LONDON – They're running at a different time than usual, because of the time change, but here are my final thoughts for Sunday's game against the Jaguars.
From everything we've seen this week, it looks like the relative health of the Cowboys should be much better than what we saw last week back at AT&T Stadium.
Without further ado:
- I fully expect Tony Romo to be fit and ready to go on Sunday. I've been hearing that his practices have been exceptional and he is once again back into that rhythm where he was before the injury. For an offense that struggled against the Cardinals last week, he will be a welcomed sight in that huddle on several levels.
- Jason Witten gave us a little insight this on week what we should see game plan-wise with his comments of returning to what they are. Look for a steady diet of not only DeMarco Murray but Lance Dunbar and Joseph Randle, as well. With this being the last game before the bye and several potential cold weather road games on the horizon, getting back to that physical style of running the ball is going to be necessary pushing forward.
- If I am Rod Marinelli and this defensive staff, I would have to be a little nervous with the loss of Rolando McClain and Tyrone Crawford in the middle of that defense for this game. I would also be concerned with a physically banged up Nick Hayden, as well. One of the major reasons why teams have struggled to run the ball has been largely due to the play of those three and how physical they are at the point of attack. It will be on Terrell McClain and Anthony Hitchens to fill that void of McClain and Crawford with the hope that Hayden can somehow fight his way through the game and contain Denard Robinson and this underrated Jaguars rushing attack.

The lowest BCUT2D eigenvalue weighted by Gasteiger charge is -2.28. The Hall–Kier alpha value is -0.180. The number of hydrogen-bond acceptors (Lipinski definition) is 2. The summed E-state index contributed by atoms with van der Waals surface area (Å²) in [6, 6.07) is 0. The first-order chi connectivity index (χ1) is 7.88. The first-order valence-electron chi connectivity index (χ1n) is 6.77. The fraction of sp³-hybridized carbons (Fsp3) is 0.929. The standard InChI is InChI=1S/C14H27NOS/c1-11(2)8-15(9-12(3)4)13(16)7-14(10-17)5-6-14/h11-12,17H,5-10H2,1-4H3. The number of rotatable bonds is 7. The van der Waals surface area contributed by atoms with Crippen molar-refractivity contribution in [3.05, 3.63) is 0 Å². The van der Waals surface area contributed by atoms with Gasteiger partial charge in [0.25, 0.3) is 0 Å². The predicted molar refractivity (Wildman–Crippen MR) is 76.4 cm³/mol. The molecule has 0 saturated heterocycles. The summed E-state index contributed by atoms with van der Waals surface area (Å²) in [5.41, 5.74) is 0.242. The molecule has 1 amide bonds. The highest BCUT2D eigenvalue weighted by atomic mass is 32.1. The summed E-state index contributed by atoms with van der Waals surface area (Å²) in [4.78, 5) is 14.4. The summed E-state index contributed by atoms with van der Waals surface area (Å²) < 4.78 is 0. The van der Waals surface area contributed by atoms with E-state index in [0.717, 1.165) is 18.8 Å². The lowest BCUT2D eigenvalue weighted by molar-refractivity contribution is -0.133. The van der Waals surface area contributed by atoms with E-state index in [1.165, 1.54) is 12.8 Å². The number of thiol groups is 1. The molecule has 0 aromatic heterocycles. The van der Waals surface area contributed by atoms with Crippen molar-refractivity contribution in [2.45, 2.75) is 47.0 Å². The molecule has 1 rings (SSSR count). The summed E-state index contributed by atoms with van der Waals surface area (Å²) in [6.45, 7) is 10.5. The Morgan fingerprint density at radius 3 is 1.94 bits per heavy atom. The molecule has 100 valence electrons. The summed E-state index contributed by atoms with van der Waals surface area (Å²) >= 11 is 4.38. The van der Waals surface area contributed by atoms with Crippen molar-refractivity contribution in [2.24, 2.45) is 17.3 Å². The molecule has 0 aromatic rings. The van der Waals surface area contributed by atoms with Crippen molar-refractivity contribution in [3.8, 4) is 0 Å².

- I wrote earlier in the week about Jaguars wide receiver Allen Hurns and the type of season he is having in his rookie year. But this Cowboys secondary also needs to keep an eye Cecil Shorts III and another talented rookie, Allen Robinson. Shorts is known more for his quick, explosive burst on those short to intermediate passes, while Robinson is a bit slower but makes up with it by his routes and ability to go get the ball. In the last several weeks the Cowboys have gone with a dime package to get more corners on the field and I expect that we will see more of that this week to match the Jaguars if they attempt to spread the defense out.
- Talking to several of the Cowboys offensive players this week, not only were they excited to have Tony Romo back on the field but also Ronald Leary and Doug Free, as well. When you look at the offensive success up to this point in the season a large measure of that has come from the job that those five guys have done. There are things they missed scheme wise with those two being out of the lineup that they will now be able to go back to in regard to getting the ball on the edge and some power plays. In football continuity is key, especially in offensive line play and the Cowboys are now back on track with that.
- Speaking of the Cowboys offensive line, this week should be an interesting test in blocking this Jacksonville front and their pass rushers. It is interesting in what they have done to build this front -- not through the draft, but with the addition of several different free agents. If you look at the production of each, you would have to say it appears to be working well. Four of their defensive linemen have four sacks each coming into this game. Chris Clemons is the veteran of the group but they have been getting production from a player that is very similar in what they Cowboys have with George Selive named Ryan Davis. If you look at Davis' history, he was undrafted out of Bethune-Cookman, was on and off the Jaguars roster and finally stuck for good at the end of 2013. He is a little bit undersized like Selvie, but he has the same type of motor and effort. He does a really nice job of coming off the ball with an explosive first step and gets into the blocker quickly. Keep an eye on him because he has the type of rush ability that can give offensive linemen problems.